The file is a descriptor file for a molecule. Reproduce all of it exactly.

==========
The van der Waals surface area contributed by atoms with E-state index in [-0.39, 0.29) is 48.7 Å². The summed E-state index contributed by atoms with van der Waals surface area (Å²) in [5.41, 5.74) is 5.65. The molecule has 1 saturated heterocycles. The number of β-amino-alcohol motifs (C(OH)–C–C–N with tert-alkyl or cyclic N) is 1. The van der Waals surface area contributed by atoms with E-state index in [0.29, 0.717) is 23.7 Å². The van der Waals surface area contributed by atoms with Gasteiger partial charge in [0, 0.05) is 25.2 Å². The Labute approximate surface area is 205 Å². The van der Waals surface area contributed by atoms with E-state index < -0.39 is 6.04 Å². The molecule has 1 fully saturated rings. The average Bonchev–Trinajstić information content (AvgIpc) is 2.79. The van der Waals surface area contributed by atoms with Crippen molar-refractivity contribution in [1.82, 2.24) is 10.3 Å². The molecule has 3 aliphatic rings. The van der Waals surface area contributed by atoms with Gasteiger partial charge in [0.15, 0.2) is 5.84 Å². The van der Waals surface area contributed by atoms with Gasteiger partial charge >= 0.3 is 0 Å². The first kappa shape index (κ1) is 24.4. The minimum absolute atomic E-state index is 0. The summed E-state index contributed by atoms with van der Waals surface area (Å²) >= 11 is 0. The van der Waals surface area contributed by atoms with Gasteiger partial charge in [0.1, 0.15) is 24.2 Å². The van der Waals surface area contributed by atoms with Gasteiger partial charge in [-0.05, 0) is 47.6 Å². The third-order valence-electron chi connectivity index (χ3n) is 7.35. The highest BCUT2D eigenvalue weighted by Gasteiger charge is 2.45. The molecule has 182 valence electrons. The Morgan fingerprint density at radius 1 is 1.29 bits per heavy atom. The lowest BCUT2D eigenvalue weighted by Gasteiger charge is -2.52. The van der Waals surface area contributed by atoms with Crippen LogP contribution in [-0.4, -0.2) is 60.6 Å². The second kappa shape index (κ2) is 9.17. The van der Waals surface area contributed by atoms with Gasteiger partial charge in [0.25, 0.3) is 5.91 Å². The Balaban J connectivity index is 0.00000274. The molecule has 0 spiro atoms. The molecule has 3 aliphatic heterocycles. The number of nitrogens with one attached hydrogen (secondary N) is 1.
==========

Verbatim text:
The van der Waals surface area contributed by atoms with E-state index in [-0.39, 0.29) is 48.7 Å². The summed E-state index contributed by atoms with van der Waals surface area (Å²) in [5.41, 5.74) is 5.65. The molecule has 1 saturated heterocycles. The number of β-amino-alcohol motifs (C(OH)–C–C–N with tert-alkyl or cyclic N) is 1. The van der Waals surface area contributed by atoms with E-state index in [0.29, 0.717) is 23.7 Å². The van der Waals surface area contributed by atoms with Gasteiger partial charge in [0, 0.05) is 25.2 Å². The Labute approximate surface area is 205 Å². The van der Waals surface area contributed by atoms with E-state index < -0.39 is 6.04 Å². The molecule has 1 fully saturated rings. The average Bonchev–Trinajstić information content (AvgIpc) is 2.79. The van der Waals surface area contributed by atoms with Crippen molar-refractivity contribution in [1.82, 2.24) is 10.3 Å². The molecule has 3 aliphatic rings. The van der Waals surface area contributed by atoms with Gasteiger partial charge in [0.15, 0.2) is 5.84 Å². The van der Waals surface area contributed by atoms with Gasteiger partial charge >= 0.3 is 0 Å². The first kappa shape index (κ1) is 24.4. The minimum absolute atomic E-state index is 0. The summed E-state index contributed by atoms with van der Waals surface area (Å²) >= 11 is 0. The van der Waals surface area contributed by atoms with Gasteiger partial charge in [0.1, 0.15) is 24.2 Å². The van der Waals surface area contributed by atoms with Gasteiger partial charge in [-0.05, 0) is 47.6 Å². The third-order valence-electron chi connectivity index (χ3n) is 7.35. The highest BCUT2D eigenvalue weighted by Gasteiger charge is 2.45. The molecule has 182 valence electrons. The Morgan fingerprint density at radius 1 is 1.29 bits per heavy atom. The lowest BCUT2D eigenvalue weighted by Gasteiger charge is -2.52. The van der Waals surface area contributed by atoms with Crippen LogP contribution in [-0.4, -0.2) is 60.6 Å². The second kappa shape index (κ2) is 9.17. The van der Waals surface area contributed by atoms with Gasteiger partial charge in [0.25, 0.3) is 5.91 Å². The Balaban J connectivity index is 0.00000274. The molecule has 0 spiro atoms. The molecule has 3 aliphatic heterocycles. The number of nitrogens with one attached hydrogen (secondary N) is 1.